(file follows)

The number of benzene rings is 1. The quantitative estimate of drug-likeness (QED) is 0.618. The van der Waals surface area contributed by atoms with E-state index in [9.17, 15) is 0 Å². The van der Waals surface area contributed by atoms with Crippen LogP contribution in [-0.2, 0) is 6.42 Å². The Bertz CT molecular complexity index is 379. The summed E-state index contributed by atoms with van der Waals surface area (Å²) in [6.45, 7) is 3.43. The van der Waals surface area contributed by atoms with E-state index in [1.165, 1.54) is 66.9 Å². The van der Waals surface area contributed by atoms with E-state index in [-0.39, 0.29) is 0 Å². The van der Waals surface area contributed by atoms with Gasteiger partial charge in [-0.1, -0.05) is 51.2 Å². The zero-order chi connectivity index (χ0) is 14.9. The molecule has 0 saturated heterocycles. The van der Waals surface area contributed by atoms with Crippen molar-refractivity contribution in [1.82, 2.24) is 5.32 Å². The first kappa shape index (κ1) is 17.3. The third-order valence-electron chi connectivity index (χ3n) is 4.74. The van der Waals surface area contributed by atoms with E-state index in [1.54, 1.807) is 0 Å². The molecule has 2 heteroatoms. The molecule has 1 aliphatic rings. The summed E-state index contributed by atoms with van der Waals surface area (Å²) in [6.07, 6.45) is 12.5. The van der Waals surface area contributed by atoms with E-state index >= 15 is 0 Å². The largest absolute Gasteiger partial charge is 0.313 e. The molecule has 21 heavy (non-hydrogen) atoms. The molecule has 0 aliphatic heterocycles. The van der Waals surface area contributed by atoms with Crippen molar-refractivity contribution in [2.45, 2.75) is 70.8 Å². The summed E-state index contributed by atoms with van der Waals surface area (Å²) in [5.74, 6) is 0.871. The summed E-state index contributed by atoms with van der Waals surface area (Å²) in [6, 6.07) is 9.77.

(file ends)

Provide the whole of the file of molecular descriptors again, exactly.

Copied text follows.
The number of benzene rings is 1. The quantitative estimate of drug-likeness (QED) is 0.618. The van der Waals surface area contributed by atoms with E-state index in [9.17, 15) is 0 Å². The van der Waals surface area contributed by atoms with Crippen LogP contribution in [-0.2, 0) is 6.42 Å². The Bertz CT molecular complexity index is 379. The summed E-state index contributed by atoms with van der Waals surface area (Å²) in [6.45, 7) is 3.43. The van der Waals surface area contributed by atoms with E-state index in [1.165, 1.54) is 66.9 Å². The van der Waals surface area contributed by atoms with E-state index in [-0.39, 0.29) is 0 Å². The van der Waals surface area contributed by atoms with Gasteiger partial charge in [-0.1, -0.05) is 51.2 Å². The zero-order chi connectivity index (χ0) is 14.9. The molecule has 0 saturated heterocycles. The van der Waals surface area contributed by atoms with Crippen molar-refractivity contribution in [1.82, 2.24) is 5.32 Å². The first kappa shape index (κ1) is 17.3. The third-order valence-electron chi connectivity index (χ3n) is 4.74. The van der Waals surface area contributed by atoms with E-state index in [1.54, 1.807) is 0 Å². The molecule has 2 heteroatoms. The molecule has 1 aliphatic rings. The summed E-state index contributed by atoms with van der Waals surface area (Å²) in [6.07, 6.45) is 12.5. The van der Waals surface area contributed by atoms with E-state index >= 15 is 0 Å². The largest absolute Gasteiger partial charge is 0.313 e. The molecule has 21 heavy (non-hydrogen) atoms. The molecule has 0 aliphatic heterocycles. The van der Waals surface area contributed by atoms with Crippen molar-refractivity contribution in [2.45, 2.75) is 70.8 Å². The summed E-state index contributed by atoms with van der Waals surface area (Å²) in [5.74, 6) is 0.871. The summed E-state index contributed by atoms with van der Waals surface area (Å²) in [6, 6.07) is 9.77.